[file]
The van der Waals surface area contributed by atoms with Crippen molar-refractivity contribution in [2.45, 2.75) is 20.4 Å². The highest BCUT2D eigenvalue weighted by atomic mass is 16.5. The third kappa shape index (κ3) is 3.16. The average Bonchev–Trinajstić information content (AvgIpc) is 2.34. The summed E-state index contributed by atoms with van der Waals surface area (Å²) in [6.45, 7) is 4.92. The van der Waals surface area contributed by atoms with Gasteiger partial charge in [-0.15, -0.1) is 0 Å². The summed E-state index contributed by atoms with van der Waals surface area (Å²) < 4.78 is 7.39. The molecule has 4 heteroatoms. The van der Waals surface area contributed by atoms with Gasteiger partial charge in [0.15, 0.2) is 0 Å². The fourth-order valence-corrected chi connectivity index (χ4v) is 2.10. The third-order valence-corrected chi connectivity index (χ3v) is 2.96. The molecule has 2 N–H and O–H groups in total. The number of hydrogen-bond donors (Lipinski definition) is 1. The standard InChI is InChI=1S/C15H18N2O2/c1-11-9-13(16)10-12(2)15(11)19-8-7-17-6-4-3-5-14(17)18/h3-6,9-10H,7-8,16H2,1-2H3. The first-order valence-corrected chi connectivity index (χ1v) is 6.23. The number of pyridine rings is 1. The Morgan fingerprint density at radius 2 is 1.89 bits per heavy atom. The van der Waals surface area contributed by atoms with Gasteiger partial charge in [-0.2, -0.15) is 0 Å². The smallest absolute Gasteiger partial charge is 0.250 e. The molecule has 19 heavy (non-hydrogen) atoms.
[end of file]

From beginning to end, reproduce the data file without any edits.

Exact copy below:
The van der Waals surface area contributed by atoms with Crippen molar-refractivity contribution in [2.45, 2.75) is 20.4 Å². The highest BCUT2D eigenvalue weighted by atomic mass is 16.5. The third kappa shape index (κ3) is 3.16. The average Bonchev–Trinajstić information content (AvgIpc) is 2.34. The summed E-state index contributed by atoms with van der Waals surface area (Å²) in [6.45, 7) is 4.92. The van der Waals surface area contributed by atoms with Gasteiger partial charge in [-0.15, -0.1) is 0 Å². The summed E-state index contributed by atoms with van der Waals surface area (Å²) < 4.78 is 7.39. The molecule has 4 heteroatoms. The van der Waals surface area contributed by atoms with Gasteiger partial charge in [0.15, 0.2) is 0 Å². The fourth-order valence-corrected chi connectivity index (χ4v) is 2.10. The third-order valence-corrected chi connectivity index (χ3v) is 2.96. The molecule has 2 N–H and O–H groups in total. The number of hydrogen-bond donors (Lipinski definition) is 1. The standard InChI is InChI=1S/C15H18N2O2/c1-11-9-13(16)10-12(2)15(11)19-8-7-17-6-4-3-5-14(17)18/h3-6,9-10H,7-8,16H2,1-2H3. The first-order valence-corrected chi connectivity index (χ1v) is 6.23. The number of pyridine rings is 1. The Morgan fingerprint density at radius 2 is 1.89 bits per heavy atom. The van der Waals surface area contributed by atoms with Gasteiger partial charge in [-0.2, -0.15) is 0 Å². The smallest absolute Gasteiger partial charge is 0.250 e. The molecule has 19 heavy (non-hydrogen) atoms.